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Old 11-22-2012, 01:28 PM   #16
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Joined: Dec 2011
Location: Slovenia
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My mum, dad, and all of their brothers had motorcycles, because that was all they could afford during the Second World War in Scotland. As soon as they could afford cars, none of them rode bikes again. Here's a photo of my mother on her Panther, taken around 1949:

Somewhere around I have a photo of her with her two brothers on bikes.
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Old 11-22-2012, 01:34 PM   #17
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My family originated from Blinman in the Flinders Ranges but couldn't afford motorbikes so my Grandfather had to make do.

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"The only true wilderness is between a Greenies ears"

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Old 11-22-2012, 02:28 PM   #18
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My father-in-law was part of the army that "liberated" Italy in WW2; as a Captain he was issued a Harley to get around on. Because they were so narrow, all the roads were one-way, directions reversed on alternating days, but bikes could go either way.
He was a little chap and after about the twentieth time of dropping the Harley in a ditch to avoid a tank, he left it there, went to a nearby deserted farm-house and "liberated" a little Moto Guzzi for the duration. He was chuffed when his daughter used her first pay-cheque out of Uni to buy a brand new Moto Guzzi. She still has it.
He was put in charge of the town where Olivetti typewriters were made and put in a lot of effort to get the bombed factory working again; he was presented with the very first post-War typewriter. She still has that too.
When he came to stay with us for an eye-operation in the late 1980s, we didn't have a car, but I had a GSX 1100 on test; although he was in his 80s, he jumped at the chance of a ride on the bike (on the back!) and after a bit of a squirt up past 160, yelled at his daughter (who was riding it) "Doesn't this thing go any faster?" He said he felt 200 was "fine" but that 240 was "a bit too quick for him" (them were the days!)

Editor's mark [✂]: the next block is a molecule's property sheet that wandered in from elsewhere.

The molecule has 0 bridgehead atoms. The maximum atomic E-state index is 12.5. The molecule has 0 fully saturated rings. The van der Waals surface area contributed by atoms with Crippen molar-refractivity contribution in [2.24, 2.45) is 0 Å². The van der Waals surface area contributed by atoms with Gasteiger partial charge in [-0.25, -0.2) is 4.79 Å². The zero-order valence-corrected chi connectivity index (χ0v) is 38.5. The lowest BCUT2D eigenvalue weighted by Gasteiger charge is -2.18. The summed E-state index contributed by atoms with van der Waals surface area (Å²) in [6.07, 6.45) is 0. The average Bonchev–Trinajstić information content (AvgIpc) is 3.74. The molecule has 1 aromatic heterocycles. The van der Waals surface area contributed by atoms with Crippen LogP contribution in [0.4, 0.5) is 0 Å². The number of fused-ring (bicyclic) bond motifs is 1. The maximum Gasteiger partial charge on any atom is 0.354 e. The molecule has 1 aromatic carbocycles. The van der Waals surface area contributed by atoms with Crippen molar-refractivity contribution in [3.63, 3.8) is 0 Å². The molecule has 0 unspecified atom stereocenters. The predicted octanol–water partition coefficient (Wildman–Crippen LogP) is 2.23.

My own father was in the British Army scrambles team on various 500 British singles and afterwards had a Vincent that he and his mates would race up and down the street during lunch-break. Stirling Moss tried to run dad off the road once, because he didn't like the noise of the Vinnie outside his house - probably while he was rooting some groupie. They exchanged "words" - and dad always said that Moss was a foul-mouthed pig of a man.
He sold the Vincent for twenty pounds - just one of many wise financial moves he made in his life.
He taught me to ride on a Bultaco dirt-bike on a military airstrip in Yemen, using avgas siphoned from a downed Russian military transport, but wasn't keen when I started riding on the street; he did come and pick me up from hospital a few times and to his credit never once said "I told you so..."
I have just one picture of him riding my XS750 Yamaha and some of him driving one of my race-cars.
Although he's long-gone, I think he'd approve that his only grand-daughter started riding at the age of 4 - and still does.
"I would like to die on Mars; just not on impact." Elon Musk
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Old 11-22-2012, 10:06 PM   #19
Eric66 OP
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Location: Diddillibah, Sunshine Coast
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Me dad told me a funny story,he was heading home somewhere in Central NSW on his Jazza and it was getting dark so he had it wound up and was sitting on around 70-75mph when a black loud missile went past him as though he was standing still. It scared the crap out of him, anyway he got into town when it was dark and pulled up at the pub and here was a crowd surrounding the black missile, turns out it was a Brough Superior and a very dapper gentleman standing beside it. The old man went over to tell the bloke that he nearly shit his pants when he went past and asked how fast he was going, the fellow said he was well over 100mph for a fair while but slowed down when he went through some fog. Fog me dad said that was a flock of sheep! The fellow went white and decided he needed a stiff drink